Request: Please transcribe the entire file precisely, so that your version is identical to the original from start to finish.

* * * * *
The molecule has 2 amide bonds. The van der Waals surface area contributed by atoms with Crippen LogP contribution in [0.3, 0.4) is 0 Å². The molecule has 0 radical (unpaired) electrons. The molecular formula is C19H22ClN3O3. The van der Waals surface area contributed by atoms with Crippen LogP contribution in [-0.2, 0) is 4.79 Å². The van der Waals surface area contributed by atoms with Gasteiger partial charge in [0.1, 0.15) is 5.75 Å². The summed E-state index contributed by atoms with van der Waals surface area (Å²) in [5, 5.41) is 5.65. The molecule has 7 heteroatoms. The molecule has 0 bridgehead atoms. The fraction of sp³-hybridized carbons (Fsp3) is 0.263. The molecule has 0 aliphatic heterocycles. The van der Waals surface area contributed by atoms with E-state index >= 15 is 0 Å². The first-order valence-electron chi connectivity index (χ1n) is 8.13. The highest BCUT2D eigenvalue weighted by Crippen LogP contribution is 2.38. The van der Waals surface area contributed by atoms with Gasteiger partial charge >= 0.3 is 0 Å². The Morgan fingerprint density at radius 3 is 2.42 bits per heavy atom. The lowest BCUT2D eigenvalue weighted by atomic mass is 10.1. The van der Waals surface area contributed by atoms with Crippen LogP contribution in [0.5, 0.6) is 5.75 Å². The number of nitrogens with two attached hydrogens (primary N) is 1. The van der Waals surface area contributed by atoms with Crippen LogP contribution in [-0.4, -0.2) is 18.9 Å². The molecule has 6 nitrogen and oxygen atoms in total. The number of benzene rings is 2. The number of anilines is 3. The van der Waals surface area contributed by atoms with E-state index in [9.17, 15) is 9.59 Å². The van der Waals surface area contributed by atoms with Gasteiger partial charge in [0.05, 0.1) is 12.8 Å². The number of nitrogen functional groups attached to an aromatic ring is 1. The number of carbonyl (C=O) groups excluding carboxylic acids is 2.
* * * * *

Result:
The molecule has 2 amide bonds. The van der Waals surface area contributed by atoms with Crippen LogP contribution in [0.3, 0.4) is 0 Å². The molecule has 0 radical (unpaired) electrons. The molecular formula is C19H22ClN3O3. The van der Waals surface area contributed by atoms with Crippen LogP contribution in [-0.2, 0) is 4.79 Å². The van der Waals surface area contributed by atoms with Gasteiger partial charge in [0.1, 0.15) is 5.75 Å². The summed E-state index contributed by atoms with van der Waals surface area (Å²) in [5, 5.41) is 5.65. The molecule has 7 heteroatoms. The molecule has 0 bridgehead atoms. The fraction of sp³-hybridized carbons (Fsp3) is 0.263. The molecule has 0 aliphatic heterocycles. The van der Waals surface area contributed by atoms with E-state index >= 15 is 0 Å². The first-order valence-electron chi connectivity index (χ1n) is 8.13. The highest BCUT2D eigenvalue weighted by Crippen LogP contribution is 2.38. The van der Waals surface area contributed by atoms with Gasteiger partial charge >= 0.3 is 0 Å². The Morgan fingerprint density at radius 3 is 2.42 bits per heavy atom. The lowest BCUT2D eigenvalue weighted by atomic mass is 10.1. The van der Waals surface area contributed by atoms with Crippen LogP contribution in [0.5, 0.6) is 5.75 Å². The number of nitrogens with two attached hydrogens (primary N) is 1. The van der Waals surface area contributed by atoms with Crippen LogP contribution in [-0.4, -0.2) is 18.9 Å². The molecule has 6 nitrogen and oxygen atoms in total. The number of benzene rings is 2. The number of anilines is 3. The van der Waals surface area contributed by atoms with E-state index in [9.17, 15) is 9.59 Å². The van der Waals surface area contributed by atoms with Gasteiger partial charge in [0.05, 0.1) is 12.8 Å². The number of nitrogen functional groups attached to an aromatic ring is 1. The number of carbonyl (C=O) groups excluding carboxylic acids is 2.